Acronis 11 question, please help?

  buel 21:31 08 Jul 2009

Hi, i have Acronis 11 and i was going to make a copy/back up of my Hard drive (40gb) on my external hard drive (250gb) but i've heard that sometimes this can result in my external hard drive actually looking as if it has been changed to 40gb? Does this sound familair please? Do i have to partition the external h.d?

  Technotiger 21:39 08 Jul 2009

No, what you heard was rubbish.

Just follow the on-screen instructions in Acronis. I recommend doing a Full Backup of C:

Your back-up will appear on the external drive in the form of an icon - hover over that icon and you will be presented with the date and size of the backup file.

I would advise you NOT to bother with Incremental or Differential backups, IMHO they are a waste of time, unless one is making lots of changes on a more or less daily basis.

Having made your backup, don't forget to run the Validation as well.

I make full backups on a Fortnightly basis, because I don't make many changes in the meantime.

  Technotiger 21:48 08 Jul 2009

BTW, when you configure your backup, I advise NOT giving it a Password - this just creates something else to go wrong/forget, just use all Default settings without making any changes.

  buel 22:04 08 Jul 2009

Brilliant advice Technotiger, thank you very much for that!!

  Technotiger 22:34 08 Jul 2009

My pleasure - don't forget the Green-tick - Resolved!


  rawprawn 22:55 08 Jul 2009

Well done Technotiger, I hope our friend remembers the green resolved tick.

  gazzaho 23:12 08 Jul 2009

The Fat 32 file structure on most external drives can only create a maximum file size of 4GB. This is probably what you meant by your question. Most external drives are formatted as Fat32 as it's the most common file system between computers.

Apple Macs use it and other devices such as the PS3. Windows can use NTFS which can handle much larger file sizes.

The simple answer is if you use Acronis to create a backup of your computer on a Fat 32 formatted disk it will create a lot of 4GB ".tib" files in order to complete the backup, perhaps 10 or more for a drive with 40GB of data. Using a drive formatted for NTFS would create one 40GB ".tib" file.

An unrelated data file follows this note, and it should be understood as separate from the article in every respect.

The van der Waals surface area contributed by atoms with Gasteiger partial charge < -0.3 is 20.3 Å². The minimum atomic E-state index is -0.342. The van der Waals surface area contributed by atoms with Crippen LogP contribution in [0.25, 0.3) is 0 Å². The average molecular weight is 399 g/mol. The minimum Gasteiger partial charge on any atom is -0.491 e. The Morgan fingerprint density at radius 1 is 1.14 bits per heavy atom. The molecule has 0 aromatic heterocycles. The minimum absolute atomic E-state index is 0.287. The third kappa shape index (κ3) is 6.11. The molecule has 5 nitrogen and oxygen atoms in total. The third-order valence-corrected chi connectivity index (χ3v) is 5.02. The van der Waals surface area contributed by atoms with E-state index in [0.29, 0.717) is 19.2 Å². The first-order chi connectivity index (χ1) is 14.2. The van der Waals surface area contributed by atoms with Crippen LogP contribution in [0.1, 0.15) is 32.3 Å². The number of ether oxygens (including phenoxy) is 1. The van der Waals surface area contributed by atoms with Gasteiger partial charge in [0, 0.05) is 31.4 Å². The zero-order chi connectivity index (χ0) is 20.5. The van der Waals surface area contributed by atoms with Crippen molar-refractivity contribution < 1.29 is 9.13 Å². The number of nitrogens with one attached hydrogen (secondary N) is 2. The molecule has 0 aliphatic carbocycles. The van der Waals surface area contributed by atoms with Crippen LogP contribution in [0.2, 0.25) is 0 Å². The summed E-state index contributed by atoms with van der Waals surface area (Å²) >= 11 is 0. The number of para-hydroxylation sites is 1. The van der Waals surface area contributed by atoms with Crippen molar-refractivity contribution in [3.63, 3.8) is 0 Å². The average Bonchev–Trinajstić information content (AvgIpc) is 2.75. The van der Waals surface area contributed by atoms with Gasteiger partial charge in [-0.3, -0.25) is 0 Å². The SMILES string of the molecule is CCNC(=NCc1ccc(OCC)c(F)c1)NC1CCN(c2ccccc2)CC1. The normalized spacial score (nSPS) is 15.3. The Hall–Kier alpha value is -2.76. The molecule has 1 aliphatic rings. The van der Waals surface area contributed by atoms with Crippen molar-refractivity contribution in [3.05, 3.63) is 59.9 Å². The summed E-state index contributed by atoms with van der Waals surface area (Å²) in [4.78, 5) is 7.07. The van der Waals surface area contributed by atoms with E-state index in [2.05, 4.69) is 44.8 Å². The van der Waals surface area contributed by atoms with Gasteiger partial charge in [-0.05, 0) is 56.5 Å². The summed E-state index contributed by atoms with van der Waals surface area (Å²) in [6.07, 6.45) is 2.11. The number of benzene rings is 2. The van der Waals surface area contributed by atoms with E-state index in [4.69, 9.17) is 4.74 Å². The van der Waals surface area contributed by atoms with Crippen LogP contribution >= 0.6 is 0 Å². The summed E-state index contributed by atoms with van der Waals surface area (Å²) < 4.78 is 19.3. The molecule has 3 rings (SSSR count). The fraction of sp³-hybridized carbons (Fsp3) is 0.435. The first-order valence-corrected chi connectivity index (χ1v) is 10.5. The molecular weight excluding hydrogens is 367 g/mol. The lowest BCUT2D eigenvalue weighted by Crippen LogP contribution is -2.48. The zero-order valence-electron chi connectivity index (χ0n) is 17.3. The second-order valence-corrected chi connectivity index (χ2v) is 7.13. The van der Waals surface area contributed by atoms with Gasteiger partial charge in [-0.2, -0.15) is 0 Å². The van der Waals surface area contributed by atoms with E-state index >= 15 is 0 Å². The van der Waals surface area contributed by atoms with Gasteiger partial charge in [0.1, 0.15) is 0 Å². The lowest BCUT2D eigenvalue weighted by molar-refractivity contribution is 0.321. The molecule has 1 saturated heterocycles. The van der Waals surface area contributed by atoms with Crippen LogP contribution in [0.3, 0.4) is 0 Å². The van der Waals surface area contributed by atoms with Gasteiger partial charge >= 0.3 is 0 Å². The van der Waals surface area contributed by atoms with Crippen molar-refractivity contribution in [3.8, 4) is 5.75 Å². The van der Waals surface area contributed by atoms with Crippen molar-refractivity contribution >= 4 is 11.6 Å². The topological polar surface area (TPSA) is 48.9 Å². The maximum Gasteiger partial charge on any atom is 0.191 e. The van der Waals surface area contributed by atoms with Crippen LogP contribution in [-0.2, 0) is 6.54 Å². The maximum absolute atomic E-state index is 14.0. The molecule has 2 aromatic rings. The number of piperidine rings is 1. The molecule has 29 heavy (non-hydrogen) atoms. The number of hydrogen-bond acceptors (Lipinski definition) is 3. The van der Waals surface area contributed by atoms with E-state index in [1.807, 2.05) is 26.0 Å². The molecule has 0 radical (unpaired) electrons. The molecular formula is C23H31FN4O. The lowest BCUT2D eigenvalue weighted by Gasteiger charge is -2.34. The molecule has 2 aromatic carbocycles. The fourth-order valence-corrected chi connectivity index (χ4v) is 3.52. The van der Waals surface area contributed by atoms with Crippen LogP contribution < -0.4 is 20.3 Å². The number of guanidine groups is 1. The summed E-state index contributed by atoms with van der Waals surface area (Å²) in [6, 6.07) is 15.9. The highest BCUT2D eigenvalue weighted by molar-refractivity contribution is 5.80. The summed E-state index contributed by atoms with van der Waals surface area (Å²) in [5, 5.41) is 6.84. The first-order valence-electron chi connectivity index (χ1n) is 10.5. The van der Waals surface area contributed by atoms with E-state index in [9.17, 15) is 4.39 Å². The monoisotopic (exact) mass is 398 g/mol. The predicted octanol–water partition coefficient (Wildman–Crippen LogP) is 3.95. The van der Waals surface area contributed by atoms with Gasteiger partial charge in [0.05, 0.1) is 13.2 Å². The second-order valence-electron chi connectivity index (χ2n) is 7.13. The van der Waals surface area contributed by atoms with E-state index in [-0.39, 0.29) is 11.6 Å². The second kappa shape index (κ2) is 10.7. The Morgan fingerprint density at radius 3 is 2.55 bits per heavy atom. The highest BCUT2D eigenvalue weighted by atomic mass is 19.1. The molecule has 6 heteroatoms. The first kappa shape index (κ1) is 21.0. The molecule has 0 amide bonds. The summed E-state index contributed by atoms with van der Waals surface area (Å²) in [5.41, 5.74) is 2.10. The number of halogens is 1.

Technotiger 08:36 09 Jul 2009

gazzaho has made a good and valid point - however, I have two external hard-drives, one of which I use for my Acronis backups. Both were bought new some time ago, already NTFS.

But still worth checking that your external drive is NTFS.

  buel 08:27 18 Jul 2009

Thanks, yes the ex hd is ntfs.
Interestingly/worringly i noticed that when i 'backed up'/cloned my laptop's 40gb hd last night the actual back-up file on my ex hd was only 12gb! Does this really compress everything to such a small amount and then is able to decompress it back to the 40gb if i need to restore it?

  Technotiger 08:44 18 Jul 2009

That 12Gb probably means that you do not have a great deal of data on your 40Gb drive - it is the Data that is compressed, not the whole 40Gb drive.

  Technotiger 09:00 18 Jul 2009

Just a point of interest - but, in your own words "'backed up'/cloned" ....... your first choice of words was correct, you have made a Back-up! Cloned is something totally different - Cloning is when one wishes to move your C: drive data to a larger hard-drive in the simplest quickest way, and then to physically replace the original smaller drive with a larger new drive, often done as an upgrade to your hardware.

In this case the new/larger drive would either be connected internally as a Slave, or preferably externally in a USB drive Enclosure. Then, choosing to Clone in Acronis, your C: drive would be totally copied to the new larger drive automatically. Once the Cloning is complete, one then swaps the drives over - usually then formatting the old smaller drive to keep as extra hard-drive space.

I hope this clears up the difference between Cloning and Backing-up, not just for yourself, but also for anyone else reading this.

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